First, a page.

Friday, June 8, 2012

What is Sacrifice, Why is it Necessary, and Why Did Jesus Have to Die for Our Sins?

Hey, remember me? I can't believe it's been something like two years since I last posted something on this blog, but here I am. Other than having too many other irons in the fire and being overly tired by the time I have free time, I have no excuses. It's not for lack of ideas or desire, that's for sure.

What prompted my return to this particular corner of my blogosphere (I have another blog which you might know about, Sunday Scripture Study for Catholics), is the upcoming Solemnity of Corpus Christi (the Body and Blood of Christ) which celebrates the truth that Jesus Christ is truly present upon the Catholic (and Orthodox) altars of the world under the appearance of ordinary bread and wine. I was looking for a blog entry I thought I had done a few years ago in response to young niece of mine who had a question about sacrifice in general and the necessity of Jesus' sacrifice on the Cross in particular. I didn't find it in my blog, so I decided to post it now.

Uncle Vince here!

[Your aunt] forwarded me some questions you had about some things that occurred to you at a recent retreat. These are really good questions, because (a) it shows you are thinking about important things and (b) because the particular questions you asked are important for understanding religion in general and our Catholic Faith in particular. I think I have some answers for you. You’ll need your or your Mom’s Bible for this so I’ll wait here while you run and get it.

Hmm hmm hmmm hmm…

Are you back? Good!

Let’s take the question about sacrifice first: why sacrifice?

The basic definition of a sacrifice is something you give up out of love. People give up many things for the benefit of those they love: parents sacrifice their time and money for their children, soldiers and firefighters may sacrifice their lives for others. This kind of sacrifice is an act of love.

Sometimes a sacrifice is made to make up for something wrong that they have done. Suppose a girl breaks a window with a baseball. The girl is caught and confesses, but the person whose window it is forgives her. However, it is only fair (or just) that the girl work (time) or find some way to help pay (with money) for the window. This kind of sacrifice is known as reparation, or paying what is owed.

But what does that have to do with sacrificing and God?

People seem to have an inborn sense that they should worship and sacrifice to God. If you look in the beginning of your Bible in Genesis chapter 4, verses 1 through 7, you will see the story of Cain and Abel. These were the very first people after Adam and Eve and they are already making sacrifices to God. In ancient times, people usually sacrificed animals because, since they didn’t use money yet, animals like cows and sheep represented wealth, plus the shedding of blood represented life and death.

Also, if you look toward the end of your Bible in Saint Paul’s letter to the Romans in Chapter 1 verses 18 to 23 (also see Wisdom 13:1-9 in the middle of the Old Testament), Saint Paul tells us that all people everywhere are searching for God, but since many of them did not know the God of the Bible, they began to try to worship God the best they could. However, this led to a lot of false religions in the world that, even though they may have had some good about them, led them into wrong ideas about God. Some of these false religions went horribly wrong like the parts of Aztec and other civilizations that had human sacrifice and other terrible practices.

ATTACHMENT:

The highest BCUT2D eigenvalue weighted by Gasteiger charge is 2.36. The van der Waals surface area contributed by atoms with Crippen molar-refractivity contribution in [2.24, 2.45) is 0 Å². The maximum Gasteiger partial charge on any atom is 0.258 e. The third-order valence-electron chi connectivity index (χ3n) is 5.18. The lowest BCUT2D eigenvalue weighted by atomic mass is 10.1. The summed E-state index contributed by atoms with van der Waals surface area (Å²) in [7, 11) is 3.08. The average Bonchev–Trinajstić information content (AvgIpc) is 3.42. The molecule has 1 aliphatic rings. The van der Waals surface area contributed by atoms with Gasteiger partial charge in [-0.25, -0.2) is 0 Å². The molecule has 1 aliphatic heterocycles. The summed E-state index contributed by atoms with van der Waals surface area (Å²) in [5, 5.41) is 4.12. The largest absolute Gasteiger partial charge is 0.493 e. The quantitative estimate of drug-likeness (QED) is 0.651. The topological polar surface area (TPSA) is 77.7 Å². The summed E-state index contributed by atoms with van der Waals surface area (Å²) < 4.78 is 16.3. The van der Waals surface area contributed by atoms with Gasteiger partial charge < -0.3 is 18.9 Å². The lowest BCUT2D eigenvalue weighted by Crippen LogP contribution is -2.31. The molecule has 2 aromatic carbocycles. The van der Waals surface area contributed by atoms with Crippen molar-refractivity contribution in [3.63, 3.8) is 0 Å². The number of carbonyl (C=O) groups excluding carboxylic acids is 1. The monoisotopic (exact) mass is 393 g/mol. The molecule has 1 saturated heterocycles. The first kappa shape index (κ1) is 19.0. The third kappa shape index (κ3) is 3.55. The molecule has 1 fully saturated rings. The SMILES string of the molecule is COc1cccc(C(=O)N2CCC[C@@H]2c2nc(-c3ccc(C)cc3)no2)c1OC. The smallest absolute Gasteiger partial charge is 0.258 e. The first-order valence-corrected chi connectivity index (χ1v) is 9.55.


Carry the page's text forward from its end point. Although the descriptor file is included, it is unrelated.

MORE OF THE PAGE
The Christian idea about sacrifice came out of sacrifices of the Old Testament which was the beginning of God’s revealing himself to his people. The Catholic Church teaches us that Jesus Christ came to end all these sacrifices which were only kind of image or preparation for his one, true sacrifice. But why did God choose to sacrifice His only son if He loved Him so much? This is the most important question of all.

Ever since the time of Adam and Eve (the parents and representatives of mankind) and the Original Sin (see Genesis, chapter 3) mankind has been separated from God, not only because of our first parent’s sin but because of all the sins committed by every person who ever lived on the earth. God created us to live with him in heaven forever but since none of us ourselves could possibly make reparation for all this sin that separates us from God (since God is infinitely Holy), God in his great mercy and love found a way.

God loved us so much that that is precisely why He chose his own Son to sacrifice himself on our behalf. Since Jesus was fully man (so he could represent us) and fully God (so that he offer such an infinite sacrifice) he was the only one who could do it. That is why we call him our Savior. All that is left for us to do is to place our faith in him and his sacrifice, be baptized, and follow his teachings everyday. That is why we call him Lord. “For God so loved the world that he gave his only Son, so that everyone who believes in him might not perish but might have eternal life.” (John 3:16)

When we go to Mass every Sunday, it is this very same sacrifice of Jesus (not a new one, but the same one) that is being re-presented on the altar under the appearance of bread and wine and which we have the privilege of participating in offering our worship and our daily lives. Just think: we are participating in the greatest sacrifice there ever was!

Sorry this answer is so long, but it is a good and important question and I wanted to give you the best answer I could. Please keep asking those good questions—and I will try to be less long winded!


Uncle Vince

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